A couple of nights ago, I had a phone consultation with a career specialist and I brought up equal opportunity. She said that equal opportunity doesn’t mean that my disability will help me land a job. It means that potential employers won’t discriminate against me on the basis of my disability. She noted that she’d previously worked with someone who demanded an interview for a job based on the fact that he was of an ethnic minority, and that this rudeness turned people right off (understandably). She said that, depending on how I frame my disability and choose to speak about it, it can work for me or against me.

I recently managed to secure some freelance manuscript development work without making use of equal opportunity. I sold myself on my skills, abilities, and desire to work in manuscript development rather than on the basis of being impaired. I was given work because of my experience and intelligence rather than my impairment; I didn’t even mention my disability to my employer because it never factored into my work or ability to work. The specialist with whom I spoke a few days ago said that disabilities and illnesses only really matter to employers – or are worth mentioning – if the person will need time off or extra sick days to receive therapy or medical treatment. This made perfect sense to me, particularly since a previous employer asked me about pain management and ‘off days’, to which I responded that I manage my pain and my disability with exercise and massage therapy.

If mentioning my disability cannot help me secure a job, I do not want to mention it at all and I do not want to ‘use’ it to get work. I will no longer mention it in work applications or interviews (unless it comes up in conversation). I have a job interview a couple of weeks from now (which I secured without mentioning my impairment). I will walk in there wearing my new boots, a pretty skirt, a gorgeous top, and my new ‘look at me’ statement bag. I’ll present better than I have in the past, and that will help me get the job. When I get a job I really want, I will feel like I really deserve it and have earned it rather than feeling that I just got in because the company felt as though they had to hire a disabled person.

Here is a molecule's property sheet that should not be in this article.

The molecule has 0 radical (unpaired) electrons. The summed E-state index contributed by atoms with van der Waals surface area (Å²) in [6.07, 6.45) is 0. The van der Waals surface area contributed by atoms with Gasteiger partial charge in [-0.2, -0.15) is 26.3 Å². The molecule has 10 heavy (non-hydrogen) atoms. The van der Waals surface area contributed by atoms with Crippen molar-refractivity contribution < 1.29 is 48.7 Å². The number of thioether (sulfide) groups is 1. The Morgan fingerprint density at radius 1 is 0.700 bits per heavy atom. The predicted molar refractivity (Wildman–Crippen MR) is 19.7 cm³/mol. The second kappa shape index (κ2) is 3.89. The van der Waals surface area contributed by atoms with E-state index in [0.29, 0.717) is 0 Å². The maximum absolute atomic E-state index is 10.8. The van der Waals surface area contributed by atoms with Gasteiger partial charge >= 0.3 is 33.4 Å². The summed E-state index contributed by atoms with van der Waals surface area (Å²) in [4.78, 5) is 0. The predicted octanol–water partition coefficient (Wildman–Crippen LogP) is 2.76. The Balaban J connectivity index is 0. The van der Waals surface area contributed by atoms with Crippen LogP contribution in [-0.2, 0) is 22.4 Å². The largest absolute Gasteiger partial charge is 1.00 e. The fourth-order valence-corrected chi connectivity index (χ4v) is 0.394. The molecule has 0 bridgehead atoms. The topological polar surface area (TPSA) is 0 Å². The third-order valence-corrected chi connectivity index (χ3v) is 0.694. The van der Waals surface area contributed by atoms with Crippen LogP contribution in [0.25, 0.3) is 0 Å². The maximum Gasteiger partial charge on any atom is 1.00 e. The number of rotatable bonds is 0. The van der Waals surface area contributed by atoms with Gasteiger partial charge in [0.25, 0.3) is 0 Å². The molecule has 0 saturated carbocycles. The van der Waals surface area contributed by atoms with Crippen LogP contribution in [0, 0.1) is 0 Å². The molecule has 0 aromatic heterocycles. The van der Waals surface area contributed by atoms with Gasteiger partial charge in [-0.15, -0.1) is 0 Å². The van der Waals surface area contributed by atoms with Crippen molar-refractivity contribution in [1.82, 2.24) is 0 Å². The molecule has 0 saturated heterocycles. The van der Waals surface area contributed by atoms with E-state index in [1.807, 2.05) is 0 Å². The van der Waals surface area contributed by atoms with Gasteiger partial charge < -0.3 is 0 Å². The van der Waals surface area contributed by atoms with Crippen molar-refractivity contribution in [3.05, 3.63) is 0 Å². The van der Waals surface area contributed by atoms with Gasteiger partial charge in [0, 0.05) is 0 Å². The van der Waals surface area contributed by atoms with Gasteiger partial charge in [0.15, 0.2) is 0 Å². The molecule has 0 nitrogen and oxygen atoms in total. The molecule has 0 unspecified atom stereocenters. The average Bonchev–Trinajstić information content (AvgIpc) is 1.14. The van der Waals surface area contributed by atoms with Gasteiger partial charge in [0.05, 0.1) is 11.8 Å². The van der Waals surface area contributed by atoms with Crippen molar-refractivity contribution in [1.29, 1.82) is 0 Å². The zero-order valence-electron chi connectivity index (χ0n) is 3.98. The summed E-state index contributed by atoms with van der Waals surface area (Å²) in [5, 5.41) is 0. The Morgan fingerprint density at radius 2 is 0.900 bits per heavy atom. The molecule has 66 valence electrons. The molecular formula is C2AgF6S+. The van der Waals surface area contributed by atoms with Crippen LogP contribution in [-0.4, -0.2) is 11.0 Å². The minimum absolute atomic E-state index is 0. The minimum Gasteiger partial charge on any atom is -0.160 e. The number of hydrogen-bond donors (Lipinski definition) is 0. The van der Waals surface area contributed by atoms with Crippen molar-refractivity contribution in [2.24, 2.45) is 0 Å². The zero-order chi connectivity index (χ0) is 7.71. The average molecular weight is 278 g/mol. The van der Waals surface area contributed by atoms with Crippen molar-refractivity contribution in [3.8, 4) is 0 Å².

My family came to visit me this week. Just before he left, my father said to me, ‘You set this town on fire.’ I certainly will.     


About Norah

writer. aspiring editor.
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6 Responses to #thegirlonfire

  1. o3broken says:

    Both as a person with a disability and working in the staffin industry, I can tell you that this is the best approach. No need to ever mention your disability unless it will directly affect the position you’re seeking (most often, it won’t). The only thing you need is the skills you have and a confidence to match it and you will be fine. I wish you the best of luck on the job hunt!

  2. neverending2146 says:

    I just found your blog. I also have cerebral palsy and have had a successful career of 20-plus years in the nonprofit sector in the U.S. I work in fundraising and my greatest talent is in grant writing. I’ve found it best not to mention my disability on applications or on my resume. The hiring company always finds out about it when I arrive for the job interview. 🙂 Having confidence in my writing and other abilities has taken me a long way. Having a sense of humor has been essential. Working with people who believe in me has been important, and it’s been equally important that I believe in them and what they want to accomplish. Wishing you all the best! You’ll do it.

    • Norah says:

      thank you! i agree. having a sense of humour is so important. i used to take everything so seriously, but i’ve realized that it helps to have a sense of humour about things. if you can find the funny side of a difficult situation, it can make it easier to deal with. i’m glad you have confidence in yourself and your work, as you should. thank you, too, for reading so many entries. i saw the stats this morning and felt really happy and motivated to write more. thank you!

  3. Thank you for writing this blog and sharing your experiences. I read a lot of your past entries (as you noticed). I’m interested in learning Pilates and yoga – if I can do yoga. Like you, I’m a woman with spastic diplegia. I’m going to be 50 this year and haven’t been nearly as dedicated as you are with physical fitness. I don’t think there are many voices out there of people with CP who are engaged in a journey like yours and who are sharing it, and I appreciate what you’re doing. I’ve been living my life “as usual”, home life, work, etc., but want to make a stronger commitment to putting in the time needed to increase my strength and flexibility. You’re doing a good thing here, not only for yourself but for others like me and for the general public. Thanks again!

    • Norah says:

      wow. thank you so, so much. this is very encouraging to read and i would definitely encourage you to try pilates, yoga, or anything else that not only helps with your body, but makes you feel better. thank you so much.

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